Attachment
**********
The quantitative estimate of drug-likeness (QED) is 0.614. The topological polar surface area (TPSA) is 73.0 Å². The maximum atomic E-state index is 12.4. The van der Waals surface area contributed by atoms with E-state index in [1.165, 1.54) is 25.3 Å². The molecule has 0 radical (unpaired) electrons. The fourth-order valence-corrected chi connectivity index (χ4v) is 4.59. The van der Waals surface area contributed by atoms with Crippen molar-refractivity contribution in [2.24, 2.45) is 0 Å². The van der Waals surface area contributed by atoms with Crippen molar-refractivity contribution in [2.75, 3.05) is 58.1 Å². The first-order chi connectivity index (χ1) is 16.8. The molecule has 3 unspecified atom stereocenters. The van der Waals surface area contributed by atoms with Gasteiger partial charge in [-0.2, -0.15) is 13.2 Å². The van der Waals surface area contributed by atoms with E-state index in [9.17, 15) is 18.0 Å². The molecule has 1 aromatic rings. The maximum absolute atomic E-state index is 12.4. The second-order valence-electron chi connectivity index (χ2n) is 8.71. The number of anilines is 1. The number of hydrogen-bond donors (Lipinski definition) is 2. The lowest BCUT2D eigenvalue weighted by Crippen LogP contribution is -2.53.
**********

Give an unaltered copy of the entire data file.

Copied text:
The quantitative estimate of drug-likeness (QED) is 0.614. The topological polar surface area (TPSA) is 73.0 Å². The maximum atomic E-state index is 12.4. The van der Waals surface area contributed by atoms with E-state index in [1.165, 1.54) is 25.3 Å². The molecule has 0 radical (unpaired) electrons. The fourth-order valence-corrected chi connectivity index (χ4v) is 4.59. The van der Waals surface area contributed by atoms with Crippen molar-refractivity contribution in [2.24, 2.45) is 0 Å². The van der Waals surface area contributed by atoms with Crippen molar-refractivity contribution in [2.75, 3.05) is 58.1 Å². The first-order chi connectivity index (χ1) is 16.8. The molecule has 3 unspecified atom stereocenters. The van der Waals surface area contributed by atoms with Gasteiger partial charge in [-0.2, -0.15) is 13.2 Å². The van der Waals surface area contributed by atoms with E-state index in [9.17, 15) is 18.0 Å². The molecule has 1 aromatic rings. The maximum absolute atomic E-state index is 12.4. The second-order valence-electron chi connectivity index (χ2n) is 8.71. The number of anilines is 1. The number of hydrogen-bond donors (Lipinski definition) is 2. The lowest BCUT2D eigenvalue weighted by Crippen LogP contribution is -2.53.